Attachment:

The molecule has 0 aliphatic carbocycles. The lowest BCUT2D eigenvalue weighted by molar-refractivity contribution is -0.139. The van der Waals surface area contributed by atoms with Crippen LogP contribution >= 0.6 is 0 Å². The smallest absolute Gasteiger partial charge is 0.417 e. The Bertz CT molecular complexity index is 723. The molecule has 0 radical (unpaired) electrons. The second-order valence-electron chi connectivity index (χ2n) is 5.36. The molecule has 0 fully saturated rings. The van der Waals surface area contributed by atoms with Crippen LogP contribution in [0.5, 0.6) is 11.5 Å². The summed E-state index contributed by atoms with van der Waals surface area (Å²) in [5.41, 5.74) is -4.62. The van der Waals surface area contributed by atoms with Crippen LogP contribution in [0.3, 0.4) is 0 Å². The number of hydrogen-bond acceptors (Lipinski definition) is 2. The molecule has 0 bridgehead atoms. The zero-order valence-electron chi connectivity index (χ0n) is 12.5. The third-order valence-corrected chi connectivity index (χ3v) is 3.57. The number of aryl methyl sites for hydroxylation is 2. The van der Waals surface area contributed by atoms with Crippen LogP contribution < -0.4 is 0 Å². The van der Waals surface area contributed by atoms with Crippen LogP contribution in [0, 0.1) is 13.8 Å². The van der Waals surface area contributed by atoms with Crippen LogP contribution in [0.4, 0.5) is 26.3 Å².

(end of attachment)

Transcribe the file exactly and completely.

The molecule has 0 aliphatic carbocycles. The lowest BCUT2D eigenvalue weighted by molar-refractivity contribution is -0.139. The van der Waals surface area contributed by atoms with Crippen LogP contribution >= 0.6 is 0 Å². The smallest absolute Gasteiger partial charge is 0.417 e. The Bertz CT molecular complexity index is 723. The molecule has 0 radical (unpaired) electrons. The second-order valence-electron chi connectivity index (χ2n) is 5.36. The molecule has 0 fully saturated rings. The van der Waals surface area contributed by atoms with Crippen LogP contribution in [0.5, 0.6) is 11.5 Å². The summed E-state index contributed by atoms with van der Waals surface area (Å²) in [5.41, 5.74) is -4.62. The van der Waals surface area contributed by atoms with Crippen LogP contribution in [0.3, 0.4) is 0 Å². The number of hydrogen-bond acceptors (Lipinski definition) is 2. The molecule has 0 bridgehead atoms. The zero-order valence-electron chi connectivity index (χ0n) is 12.5. The third-order valence-corrected chi connectivity index (χ3v) is 3.57. The number of aryl methyl sites for hydroxylation is 2. The van der Waals surface area contributed by atoms with Crippen LogP contribution < -0.4 is 0 Å². The van der Waals surface area contributed by atoms with Crippen LogP contribution in [0, 0.1) is 13.8 Å². The van der Waals surface area contributed by atoms with Crippen LogP contribution in [0.4, 0.5) is 26.3 Å².